• With longing, the Magi left all to encounter Jesus. May priests and religious and those being called to these vocations be generous in leaving all to serve Him in His Church.
  • With hope, the Magi sought for Jesus. May families find Jesus in one another by their mutual love, understanding, and respect.
  • With awe, the Magi adored Jesus. May we find and worship Him in the manifestations of God in the flesh.
  • With humility, the Magi were blessed by Jesus. May He bless us this Christmas and Theophany with an answer to the needs and intentions we bring before Him.

  • Like the Magi may each and every one of us encounter Jesus as we celebrate His birth each day of our life. I offer my love, prayers, good wishes, and blessings, and my greetings for a blessed and healthy New Year 2019.

    Sincerely yours in Christ God,

    ✠ Nicholas

    The Most Reverend Nicholas J. Samra

    Eparchial Bishop of Newton
    Apostolic Administrator of Melkites in Mexico
Christ is among us! He is and always will be!

My dear brothers and sisters in Christ,

“Even as you wish men to do to you, so also do you in return.” “Be merciful, even as your Father is merciful.” In these two beautiful commandments of Our Lord in today's Gospel, Christ our God reveals to us the way He wants His disciples to live in this world; He sets out for us the Christian way of living. “Do unto others as you would have them do unto you”, and “be merciful, as your Father is merciful.”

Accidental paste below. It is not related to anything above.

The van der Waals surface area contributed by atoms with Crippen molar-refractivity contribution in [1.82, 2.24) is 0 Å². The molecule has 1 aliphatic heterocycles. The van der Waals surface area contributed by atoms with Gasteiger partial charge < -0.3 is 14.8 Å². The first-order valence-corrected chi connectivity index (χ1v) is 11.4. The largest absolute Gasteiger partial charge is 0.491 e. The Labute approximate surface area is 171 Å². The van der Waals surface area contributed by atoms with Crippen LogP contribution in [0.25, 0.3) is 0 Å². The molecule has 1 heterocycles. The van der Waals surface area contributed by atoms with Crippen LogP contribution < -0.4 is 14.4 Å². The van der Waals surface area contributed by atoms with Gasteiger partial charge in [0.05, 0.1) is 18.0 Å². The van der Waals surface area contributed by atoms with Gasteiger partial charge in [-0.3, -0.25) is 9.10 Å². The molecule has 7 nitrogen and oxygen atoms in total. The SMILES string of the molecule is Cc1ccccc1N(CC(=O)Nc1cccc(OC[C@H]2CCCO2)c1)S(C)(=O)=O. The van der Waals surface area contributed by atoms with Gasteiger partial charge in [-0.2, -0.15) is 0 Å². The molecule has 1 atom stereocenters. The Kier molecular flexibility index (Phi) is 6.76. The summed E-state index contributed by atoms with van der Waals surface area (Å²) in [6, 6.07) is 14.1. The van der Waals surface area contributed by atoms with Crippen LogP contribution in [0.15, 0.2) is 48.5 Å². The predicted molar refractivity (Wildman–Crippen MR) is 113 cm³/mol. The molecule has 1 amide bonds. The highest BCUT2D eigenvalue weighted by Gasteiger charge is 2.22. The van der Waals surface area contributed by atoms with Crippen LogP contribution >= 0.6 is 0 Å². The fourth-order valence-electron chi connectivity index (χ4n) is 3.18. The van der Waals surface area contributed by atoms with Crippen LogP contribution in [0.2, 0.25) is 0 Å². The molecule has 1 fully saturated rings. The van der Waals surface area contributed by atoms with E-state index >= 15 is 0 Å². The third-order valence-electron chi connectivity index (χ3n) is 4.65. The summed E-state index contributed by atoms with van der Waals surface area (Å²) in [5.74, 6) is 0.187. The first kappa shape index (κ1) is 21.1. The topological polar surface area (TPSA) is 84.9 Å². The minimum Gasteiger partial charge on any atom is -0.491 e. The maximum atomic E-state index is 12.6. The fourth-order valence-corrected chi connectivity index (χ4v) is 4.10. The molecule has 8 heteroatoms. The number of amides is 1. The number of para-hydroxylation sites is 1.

To be a follower of Jesus is to imitate our heavenly Father who is rich in mercy--to act even as God acts! Indeed, “Christianity,” in the words of St. Gregory of Nyssa, “is an imitation of the Divine Nature.” When we received baptism and chrismation, we were renewed and anointed--we were Christened--made into to other “Christs”. We put off the “old man”, and we put on Christ. St. Gregory the Theologian said: “Be as God to the unfortunate, by imitating the mercy of God. For in nothing do we draw so close to God as in doing good to one another.” What a noble and lofty calling we are given in Holy Baptism.